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Allergol Int. 2011 Sep;60(3):247-52. doi: 10.2332/allergolint.11-RAI-0320.

Genome-wide association studies of asthma.

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Laboratory for Respiratory Diseases, Center for Genomic Medicine, The Institute of Physical and Chemical Research, Kanagawa, Japan.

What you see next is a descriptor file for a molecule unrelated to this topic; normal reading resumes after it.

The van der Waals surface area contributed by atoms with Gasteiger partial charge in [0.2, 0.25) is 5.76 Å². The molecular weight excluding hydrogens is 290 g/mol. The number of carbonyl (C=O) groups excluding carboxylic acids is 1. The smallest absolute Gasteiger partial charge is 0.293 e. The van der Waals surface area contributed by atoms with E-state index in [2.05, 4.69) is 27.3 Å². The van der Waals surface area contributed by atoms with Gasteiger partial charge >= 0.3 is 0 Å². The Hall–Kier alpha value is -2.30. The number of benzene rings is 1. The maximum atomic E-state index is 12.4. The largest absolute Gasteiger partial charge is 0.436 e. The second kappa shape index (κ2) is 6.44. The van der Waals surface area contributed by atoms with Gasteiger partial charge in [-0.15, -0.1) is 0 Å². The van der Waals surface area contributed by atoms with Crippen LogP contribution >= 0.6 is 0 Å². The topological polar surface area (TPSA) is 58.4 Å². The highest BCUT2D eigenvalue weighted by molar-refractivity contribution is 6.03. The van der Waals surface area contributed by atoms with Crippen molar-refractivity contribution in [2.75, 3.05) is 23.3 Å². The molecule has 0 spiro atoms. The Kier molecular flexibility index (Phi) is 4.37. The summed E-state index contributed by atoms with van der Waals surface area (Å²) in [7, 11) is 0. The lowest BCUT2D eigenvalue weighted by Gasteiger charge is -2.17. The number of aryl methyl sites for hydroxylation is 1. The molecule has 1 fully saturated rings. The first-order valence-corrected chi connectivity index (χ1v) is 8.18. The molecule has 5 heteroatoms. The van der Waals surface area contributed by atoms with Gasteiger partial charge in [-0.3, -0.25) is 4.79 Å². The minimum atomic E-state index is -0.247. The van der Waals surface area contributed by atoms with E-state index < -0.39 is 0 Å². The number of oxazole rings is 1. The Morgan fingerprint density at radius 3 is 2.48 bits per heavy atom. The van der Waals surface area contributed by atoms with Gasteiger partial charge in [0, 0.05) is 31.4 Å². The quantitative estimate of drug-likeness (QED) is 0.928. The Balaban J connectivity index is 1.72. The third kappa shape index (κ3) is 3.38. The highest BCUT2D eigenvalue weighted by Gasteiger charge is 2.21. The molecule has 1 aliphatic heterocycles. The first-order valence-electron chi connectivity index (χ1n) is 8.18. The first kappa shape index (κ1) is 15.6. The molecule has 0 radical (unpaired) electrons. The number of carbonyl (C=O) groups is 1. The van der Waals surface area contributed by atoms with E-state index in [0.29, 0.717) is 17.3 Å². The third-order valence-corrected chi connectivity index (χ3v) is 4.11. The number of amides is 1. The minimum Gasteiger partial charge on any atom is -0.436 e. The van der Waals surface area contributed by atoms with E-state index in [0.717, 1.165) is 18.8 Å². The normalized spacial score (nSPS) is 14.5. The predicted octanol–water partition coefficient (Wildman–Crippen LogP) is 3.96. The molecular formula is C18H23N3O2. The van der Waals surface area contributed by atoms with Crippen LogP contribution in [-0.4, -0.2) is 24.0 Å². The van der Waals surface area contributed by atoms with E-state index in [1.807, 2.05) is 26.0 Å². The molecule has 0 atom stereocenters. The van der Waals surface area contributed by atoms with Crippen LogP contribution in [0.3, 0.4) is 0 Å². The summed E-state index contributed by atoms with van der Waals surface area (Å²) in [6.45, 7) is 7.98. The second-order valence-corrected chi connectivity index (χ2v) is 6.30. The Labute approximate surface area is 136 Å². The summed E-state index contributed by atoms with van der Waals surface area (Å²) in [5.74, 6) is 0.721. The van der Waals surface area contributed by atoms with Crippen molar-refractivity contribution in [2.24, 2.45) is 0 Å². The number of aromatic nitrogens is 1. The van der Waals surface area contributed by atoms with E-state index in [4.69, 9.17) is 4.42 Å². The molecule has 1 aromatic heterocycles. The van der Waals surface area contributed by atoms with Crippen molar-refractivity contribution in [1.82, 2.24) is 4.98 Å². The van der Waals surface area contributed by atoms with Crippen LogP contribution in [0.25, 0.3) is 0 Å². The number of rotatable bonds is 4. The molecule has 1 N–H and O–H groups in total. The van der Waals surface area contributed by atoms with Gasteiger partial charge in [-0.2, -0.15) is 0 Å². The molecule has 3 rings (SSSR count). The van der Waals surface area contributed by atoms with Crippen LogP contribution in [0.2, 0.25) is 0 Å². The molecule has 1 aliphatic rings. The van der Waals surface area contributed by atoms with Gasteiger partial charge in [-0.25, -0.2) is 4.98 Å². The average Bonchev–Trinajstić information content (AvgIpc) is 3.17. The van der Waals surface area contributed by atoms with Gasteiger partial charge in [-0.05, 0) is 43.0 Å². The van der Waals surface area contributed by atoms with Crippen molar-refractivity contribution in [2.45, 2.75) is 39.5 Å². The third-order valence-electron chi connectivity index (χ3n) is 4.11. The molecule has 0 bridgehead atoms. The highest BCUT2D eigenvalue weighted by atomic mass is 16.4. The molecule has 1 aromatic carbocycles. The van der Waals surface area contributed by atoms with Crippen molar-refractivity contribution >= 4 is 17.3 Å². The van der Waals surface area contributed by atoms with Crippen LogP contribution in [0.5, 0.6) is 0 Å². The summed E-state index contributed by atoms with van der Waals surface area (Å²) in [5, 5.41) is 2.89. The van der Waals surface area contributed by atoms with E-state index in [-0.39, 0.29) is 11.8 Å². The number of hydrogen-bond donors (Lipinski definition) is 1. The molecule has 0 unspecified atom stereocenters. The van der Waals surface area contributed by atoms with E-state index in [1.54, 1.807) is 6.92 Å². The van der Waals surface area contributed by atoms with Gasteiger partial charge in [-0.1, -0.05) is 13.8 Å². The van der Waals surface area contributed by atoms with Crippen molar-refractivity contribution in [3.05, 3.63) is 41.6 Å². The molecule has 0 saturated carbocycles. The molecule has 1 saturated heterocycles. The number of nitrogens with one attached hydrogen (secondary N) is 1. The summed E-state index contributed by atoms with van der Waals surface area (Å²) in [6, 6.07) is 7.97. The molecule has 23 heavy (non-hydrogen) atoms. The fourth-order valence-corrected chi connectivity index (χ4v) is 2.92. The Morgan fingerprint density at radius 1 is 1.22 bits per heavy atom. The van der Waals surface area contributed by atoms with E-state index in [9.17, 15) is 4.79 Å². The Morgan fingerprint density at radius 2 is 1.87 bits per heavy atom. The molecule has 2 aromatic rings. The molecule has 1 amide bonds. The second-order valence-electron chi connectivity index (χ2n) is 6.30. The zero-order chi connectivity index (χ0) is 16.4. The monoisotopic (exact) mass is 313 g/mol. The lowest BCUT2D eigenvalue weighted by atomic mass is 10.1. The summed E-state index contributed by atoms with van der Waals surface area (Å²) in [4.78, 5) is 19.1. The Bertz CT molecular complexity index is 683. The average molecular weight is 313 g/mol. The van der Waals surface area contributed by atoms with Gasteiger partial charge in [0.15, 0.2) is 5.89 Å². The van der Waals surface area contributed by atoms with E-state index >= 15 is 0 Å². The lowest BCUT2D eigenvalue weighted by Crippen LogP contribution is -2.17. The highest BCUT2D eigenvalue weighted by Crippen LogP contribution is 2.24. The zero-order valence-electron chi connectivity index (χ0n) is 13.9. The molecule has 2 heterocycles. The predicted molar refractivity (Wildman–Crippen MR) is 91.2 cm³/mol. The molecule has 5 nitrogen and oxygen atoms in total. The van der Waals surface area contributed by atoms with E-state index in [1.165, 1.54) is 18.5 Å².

Bronchial asthma is a common inflammatory disease caused by a combination of genetic and environmental factors. To discover the genes and cellular pathways underlying asthma, a large number of genetic studies have been conducted. Genome-wide association studies (GWAS), which comprehensively assess genes related to multifactorial diseases and drug reactivity, have enhanced understanding of human diseases. From 2007, GWAS of susceptibility to asthma in Caucasian, Mexican, and African-ancestry populations have been conducted and several susceptible loci were identified. Recently, much larger consortium-based GWAS analyses of collaborative samples with adequate statistical power were performed, and the implicated genes suggested a role for communication of epithelial damage to the adaptive immune system and activation of airway inflammation. Furthermore, GWAS identified candidate loci associated with natural variations in lung function, blood eosinophilia and eosinophilic esophagitis, which is inflammation of the esophagus with abnormal infiltration of eosinophils in an allergic reaction. Comparing GWAS in asthma and these clinical phenotypes might help to clarify the mechanisms underlying asthma. Pharmacogenomics analyses using GWAS regarding genetic factors related to the effectiveness of inhaled corticosteroid (ICS) therapy and inhaled beta(2)- adrenergic agonists are ongoing now. Although a more complete collection of associated genes and pathways is needed, biologic insights revealed by GWAS provide valuable insights into the pathophysiology of asthma and contribute to the development of better treatment and preventive strategies.

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